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BJU Int. 2011 Apr;107(7):1142-6. doi: 10.1111/j.1464-410X.2010.09693.x. Epub 2010 Sep 21.

The Cleveland Clinic experience with adult hypospadias patients undergoing repair: their presentation and a new classification system.

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1
Cleveland Clinic Foundation, Glickman Urological and Kidney Institute, Cleveland, OH, USA.

Abstract

OBJECTIVE:

• To characterize and categorize adults with hypospadias who presented to our clinic with urethral stricture and fistula to better clarify the presentation, history and intraoperative findings in this heterogeneous group and to better describe the natural history of this anomaly in adulthood.

PATIENT AND METHODS:

• A retrospective chart review was performed on adults with hypospadias who underwent urethroplasty for urethral stricture, urethrocutaneous fistula, and/or hypospadias repair at Cleveland Clinic between 1993 and 2009. All procedures were performed by a single staff surgeon (K.W.A.). • The charts were reviewed for site of hypospadias, presenting complaint, overall symptoms, history of repair and type of surgery performed.

RESULTS:

• Fifty-five adult patients were identified. Median age was 37 years (range: 18-72). About half of the patients had distal (glanular/subcoronal or pendulous) hypospadias (56.4%) and the others had more proximal (bulbar) hypospadias (43.6%). • Voiding symptoms (such as dysuria, weak stream, spraying, urgency, frequency) were the most common presenting complaint (50.9%) and overall symptom (81.8%). About half of patients underwent a two-stage urethroplasty (52.7%). • Based on their history of repair, patients were divided into three categories: I, patients who have undergone continuous multiple surgeries for repair with significant scarring and tissue loss; II, delayed complications after an initially successful childhood repair; and III, no previous repair. Most patients were category I (58.2%); however, seven patients (12.7%) were category III. Balanitis xerotica obliterans (BXO) was more common in this subgroup compared with other categories (42.9% vs 8.3%, respectively, P= 0.037). In two of the three patients in category III with BXO, the stricture length was longer than 7 cm.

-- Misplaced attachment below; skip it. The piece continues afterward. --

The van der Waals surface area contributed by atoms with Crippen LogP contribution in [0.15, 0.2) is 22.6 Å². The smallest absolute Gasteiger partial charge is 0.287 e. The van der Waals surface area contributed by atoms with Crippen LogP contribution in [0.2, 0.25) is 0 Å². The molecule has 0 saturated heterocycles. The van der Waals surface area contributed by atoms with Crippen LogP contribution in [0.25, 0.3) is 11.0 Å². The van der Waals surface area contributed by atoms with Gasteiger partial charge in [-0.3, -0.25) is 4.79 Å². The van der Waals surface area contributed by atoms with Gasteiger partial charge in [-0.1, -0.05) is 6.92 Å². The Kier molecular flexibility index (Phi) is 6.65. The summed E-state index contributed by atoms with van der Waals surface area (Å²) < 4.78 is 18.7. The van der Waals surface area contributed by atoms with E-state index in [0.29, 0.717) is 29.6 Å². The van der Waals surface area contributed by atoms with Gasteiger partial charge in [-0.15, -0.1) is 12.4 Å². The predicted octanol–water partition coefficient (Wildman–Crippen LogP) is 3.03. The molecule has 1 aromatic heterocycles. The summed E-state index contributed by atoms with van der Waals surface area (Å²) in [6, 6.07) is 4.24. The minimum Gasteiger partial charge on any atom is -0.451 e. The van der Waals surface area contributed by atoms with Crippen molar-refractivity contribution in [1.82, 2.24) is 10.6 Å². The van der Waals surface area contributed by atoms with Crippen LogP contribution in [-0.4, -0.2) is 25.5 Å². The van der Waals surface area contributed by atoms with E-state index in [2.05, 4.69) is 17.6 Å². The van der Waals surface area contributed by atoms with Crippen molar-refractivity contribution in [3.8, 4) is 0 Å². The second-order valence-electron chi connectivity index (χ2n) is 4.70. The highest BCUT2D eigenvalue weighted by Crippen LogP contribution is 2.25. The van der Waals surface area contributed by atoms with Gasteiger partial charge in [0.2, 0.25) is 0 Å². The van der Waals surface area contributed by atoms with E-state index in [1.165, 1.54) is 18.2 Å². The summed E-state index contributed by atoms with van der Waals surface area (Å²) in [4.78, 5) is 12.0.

CONCLUSIONS:

• Adults with hypospadias represent a heterogeneous group. More than half of adults with complications related to hypospadias have had multiple operations (category I) representing one of the most difficult challenges to the reconstructive urologist. • Roughly 30% of patients undergo an initially successful repair in childhood with recurrent problems in adulthood (category II), suggesting that the outcomes of repair may not be as durable as estimated by studies with shorter-term follow-up. • Finally, BXO is over-represented in men with hypospadias who have not previously undergone repair, which contradicts the previous suggestion that the risk of BXO is related to the use of skin grafts/flaps from previous repairs and suggests that there may be an increased risk of severe stricture disease in patients who have never undergone corrective surgery for this anomaly.

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